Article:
EFZR lithium (b)
OwnerJason Jungreis
LocationSan Francisco, California US map
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Vehicle1991 Yamaha FZR 600
Motor Performance Golf Cart AC15 3-Phase AC
48V, 20 HP peak, 8 HP continuous, with regen.
Drivetrain12-tooth front sprocket, 70-tooth rear sprocket, 420 chain.
ControllerCurtis 1236
300A (but peaks up around 360A)
Batteries16 CALB/Skyenergy 100AH, 3.20 Volt, Lithium Iron Phosphate
System Voltage48 Volts
Charger CH-LF326
I have 16 6Amp chargers, one for each cell, as I have no BMS.
InstrumentationCurtis (mph, battery charge state, amps, temperature)
Top Speed65 MPH (104 KPH)
It's not intended as a highway bike, so for the city it's fine for getting through traffic reasonably quickly.
Accelerationmedium low speed; moderate 20mph-40mph; medium high speed. It pulls 350A for acceleration, so it has over 20 HP available. Feels like a pretty good 125cc.
Range40 Miles (64 Kilometers)
So far the furthest I've gone is about 30 miles and it took about 3.5 KWH net to bring it back to full charge, so with a total of over 5 KWH in the pack (and wanting to be cautious as I have no BMS) I think 30 miles should be fine. (Obviously it should be able to go further, but I don't want to risk anything -- and I don't think I'll ever need to ride more than 30 miles around the city in a day).
Watt Hours/Mile100 Wh/Mile
100 whr/mile is the average when riding reasonably -- but I find I don't often ride reasonably (I know I won't be going for maximum range, and so I can wring its neck with impunity). It can be a bit better with a really gentle throttle, and it can definitely be worse with hard riding. It has regen.
Seating Capacity2 adults -- how great is that for going out and parking just where you want in the City?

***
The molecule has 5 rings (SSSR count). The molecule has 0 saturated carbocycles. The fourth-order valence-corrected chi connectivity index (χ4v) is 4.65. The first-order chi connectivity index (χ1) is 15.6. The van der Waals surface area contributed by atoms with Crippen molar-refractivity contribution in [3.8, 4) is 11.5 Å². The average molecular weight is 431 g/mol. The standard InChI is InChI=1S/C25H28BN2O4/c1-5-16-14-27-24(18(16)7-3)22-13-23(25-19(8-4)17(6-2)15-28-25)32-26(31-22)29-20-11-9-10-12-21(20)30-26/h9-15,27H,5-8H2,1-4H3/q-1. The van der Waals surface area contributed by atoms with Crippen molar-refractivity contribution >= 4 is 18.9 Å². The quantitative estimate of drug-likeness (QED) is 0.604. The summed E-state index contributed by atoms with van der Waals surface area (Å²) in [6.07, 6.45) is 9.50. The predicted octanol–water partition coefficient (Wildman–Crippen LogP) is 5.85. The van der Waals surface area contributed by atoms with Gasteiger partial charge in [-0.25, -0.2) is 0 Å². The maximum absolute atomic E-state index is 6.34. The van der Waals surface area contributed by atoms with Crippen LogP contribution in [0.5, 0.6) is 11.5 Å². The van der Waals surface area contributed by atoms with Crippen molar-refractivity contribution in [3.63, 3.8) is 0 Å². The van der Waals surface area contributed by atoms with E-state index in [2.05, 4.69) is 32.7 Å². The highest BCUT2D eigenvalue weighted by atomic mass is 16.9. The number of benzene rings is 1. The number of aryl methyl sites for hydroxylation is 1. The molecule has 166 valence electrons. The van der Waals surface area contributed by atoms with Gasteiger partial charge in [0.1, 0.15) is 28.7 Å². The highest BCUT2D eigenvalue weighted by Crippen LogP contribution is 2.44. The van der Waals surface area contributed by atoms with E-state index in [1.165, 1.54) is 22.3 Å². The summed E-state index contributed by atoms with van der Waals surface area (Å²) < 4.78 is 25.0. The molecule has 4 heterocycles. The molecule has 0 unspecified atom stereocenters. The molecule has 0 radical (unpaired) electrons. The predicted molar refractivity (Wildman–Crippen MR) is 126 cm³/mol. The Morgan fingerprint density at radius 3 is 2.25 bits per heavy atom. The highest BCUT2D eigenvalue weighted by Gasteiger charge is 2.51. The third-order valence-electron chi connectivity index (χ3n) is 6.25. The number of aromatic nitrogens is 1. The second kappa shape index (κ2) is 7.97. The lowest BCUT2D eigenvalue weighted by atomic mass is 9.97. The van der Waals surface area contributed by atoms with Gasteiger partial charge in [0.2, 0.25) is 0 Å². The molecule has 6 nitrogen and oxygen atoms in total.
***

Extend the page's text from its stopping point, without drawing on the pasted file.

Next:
Curb Weight350 Pounds (159 Kilograms)
120 pounds of batteries, 40 pound motor, about 25 pounds of chargers, and the rest is just the light chassis. About 180 pounds on the front wheel, about 170 pounds on the rear wheel. Great handling.
TiresFront: 110/70/17
Rear: 130/70/18
Conversion Costhard to say as I took over the original project, but the CALB batteries cost about $120 a piece and the chargers $20 a piece.
This project is a re-do of a very nice bike begun by Jordan Shechter that unfortunately destroyed batteries due to a faulty BMS. In its first iteration, I went old-school with 6 (alleged) 50AH sealed lead acid batteries: that configuration had a range of 7-15 miles, depending upon usage. Version 2, with the 16 100AH lithium iron-phosphate batteries instead of the lead acid batteries (no BMS), is a huge improvement. I use it regularly around town, and so far it's been great - vastly more fun to be able to open the throttle without having to worry about using up your electricity. Good enough for two-up riding, which is important to me.

code by jerry